The Dumfries and Galloway Aviation Museum occupies the control tower and surrounding area of what was once RAF Dumfries, two miles north-east of the centre of Dumfries and well signposted from the A701. What you find is one of Scotland's best and most varied aviation museums and, for anyone with the slightest interest in aviation, a superb day out.
At the heart of any good aviation museum is its collection of aircraft. Dumfries and Galloway Aviation Museum has a remarkably large collection on outdoor display. It would be fair to say that many show signs of age and are in rather less than showroom condition. But this brings considerable benefits.
In particular it means that the museum does not feel the need to rope off exhibits, and visitors are encouraged to get up close and personal with the aircraft on display. In addition a number of aircraft cockpits are accessible, as is the flight deck and cabin of the museum's Hawker Siddeley Trident. (Continues below images...)
For us the highlight of the collection is English Electric Lightning F.53, ZF584. This has been painted in the guise of a 111 Squadron F.6 aircraft. Other classic British military aircraft of the Cold War era are also very well represented at the museum. A cockpit section of the early (though very long lived) Canberra jet bomber can be viewed and sat in. Examples of a Gloster Meteor, a Hawker Hunter, part of a Blackburn Buccaneer and a Jet Provost are also present from this era. Less speedy aircraft include a Fairey Gannet, arguably the ugliest aircraft that has ever flown, a Westland Wessex helicopter which saw action in the Falklands War, and a Bristol Sycamore helicopter which first flew in 1950.
US built aircraft on show include a North American F-100D Super Sabre and an early Lockheed T-33 training aircraft. Other foreign aircraft include a Dassault Mystere IVA, and a Saab J 35A Draken.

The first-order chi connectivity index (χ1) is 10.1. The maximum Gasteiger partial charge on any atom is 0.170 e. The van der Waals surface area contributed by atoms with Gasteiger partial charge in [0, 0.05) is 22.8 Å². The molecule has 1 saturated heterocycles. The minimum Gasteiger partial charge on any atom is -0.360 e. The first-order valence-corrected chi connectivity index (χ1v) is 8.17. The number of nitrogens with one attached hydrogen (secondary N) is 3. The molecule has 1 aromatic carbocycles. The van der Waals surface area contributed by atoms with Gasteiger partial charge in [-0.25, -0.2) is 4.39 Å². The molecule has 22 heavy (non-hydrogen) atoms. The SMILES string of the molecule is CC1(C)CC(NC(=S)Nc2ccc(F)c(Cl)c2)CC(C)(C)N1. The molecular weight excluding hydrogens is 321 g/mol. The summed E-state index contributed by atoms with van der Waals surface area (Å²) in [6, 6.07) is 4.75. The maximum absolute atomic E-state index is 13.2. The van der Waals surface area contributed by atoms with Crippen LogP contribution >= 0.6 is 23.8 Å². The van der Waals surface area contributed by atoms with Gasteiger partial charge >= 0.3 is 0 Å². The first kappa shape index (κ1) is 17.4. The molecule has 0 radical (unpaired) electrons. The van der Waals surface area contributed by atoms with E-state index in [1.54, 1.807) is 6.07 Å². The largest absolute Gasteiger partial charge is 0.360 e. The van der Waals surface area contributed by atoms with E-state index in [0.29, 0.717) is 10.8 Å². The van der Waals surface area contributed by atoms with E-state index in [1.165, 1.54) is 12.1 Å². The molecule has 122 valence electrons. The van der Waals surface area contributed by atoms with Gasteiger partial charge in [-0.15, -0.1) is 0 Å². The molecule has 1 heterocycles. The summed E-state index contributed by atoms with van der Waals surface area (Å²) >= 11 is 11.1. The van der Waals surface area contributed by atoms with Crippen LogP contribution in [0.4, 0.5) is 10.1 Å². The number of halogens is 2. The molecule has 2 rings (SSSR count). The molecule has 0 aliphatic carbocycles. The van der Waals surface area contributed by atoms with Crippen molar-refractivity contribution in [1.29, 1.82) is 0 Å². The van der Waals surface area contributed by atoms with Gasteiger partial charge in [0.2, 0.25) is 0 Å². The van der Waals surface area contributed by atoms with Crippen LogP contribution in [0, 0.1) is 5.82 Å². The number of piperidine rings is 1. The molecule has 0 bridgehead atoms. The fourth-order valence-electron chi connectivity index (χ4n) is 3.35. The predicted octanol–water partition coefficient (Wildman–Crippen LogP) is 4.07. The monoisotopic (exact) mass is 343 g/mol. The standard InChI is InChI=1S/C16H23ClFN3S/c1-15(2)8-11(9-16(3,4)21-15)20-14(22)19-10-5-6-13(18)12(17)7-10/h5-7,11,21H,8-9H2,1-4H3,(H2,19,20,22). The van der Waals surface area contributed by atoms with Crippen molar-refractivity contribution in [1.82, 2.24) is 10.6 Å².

Dumfries and Galloway Aviation Museum offers visitors much more than just its collection of aircraft. The focal point of the museum is the three storey control tower. The ground floor is home to a large and varied collection of aircraft engines on the floor and aircraft models hanging from the ceiling. The middle floor is home to extensive displays of aviation memorabilia that reflect of a century of aircraft. On the upper floor of the control tower is a recreation of a wartime control and operations room, complete with figures of pilots and controllers.
Near the control tower are three small hangars each that house fascinating displays. One is home to the Loch Doon Spitfire, P7540. This crashed in Loch Doon in Ayrshire on 25 October 1941. After a five year search the wreckage was found in 1982 and subsequently recovered. A remarkable restoration followed, and the beautiful aircraft you can see today was the result.
Another hangar is home to the museum's magnificent airborne forces exhibition telling the story of the use of airborne troops from their inception in World War Two to the present day. A third hangar tells the story of RAF Dumfries itself and is home to a Halifax cockpit replica and a restored Frazer Nash gun turret.
Elsewhere on the site are further displays looking at the home front, recreating domestic conditions during World War II, including a shop, a kitchen and an Anderson bomb shelter. One section of the site is given over to a memorial to the many aircrew who lost their lives while flying from bases in Dumfries and Galloway between 1939 and 1945.
The origins of Dumfries and Galloway Aviation Museum date back to 1973, when local enthusiasts excavated the site of the crash of a Vickers Wellington bomber. HE746 had come down close to what had been RAF Dumfries on the night of 3/4 June 1943, with the loss of three lives. The engines were recovered, which raised the question of where to exhibit them. A flight hut on part of the site once occupied by RAF Dumfries was available and seemed the obvious choice, and having acquired its first complete airframes in 1976, Dumfries and Galloway Aviation Museum opened its doors for the first time in 1977. In 1979 it moved to the larger site it occupies today, which includes the now listed old control tower of RAF Dumfries.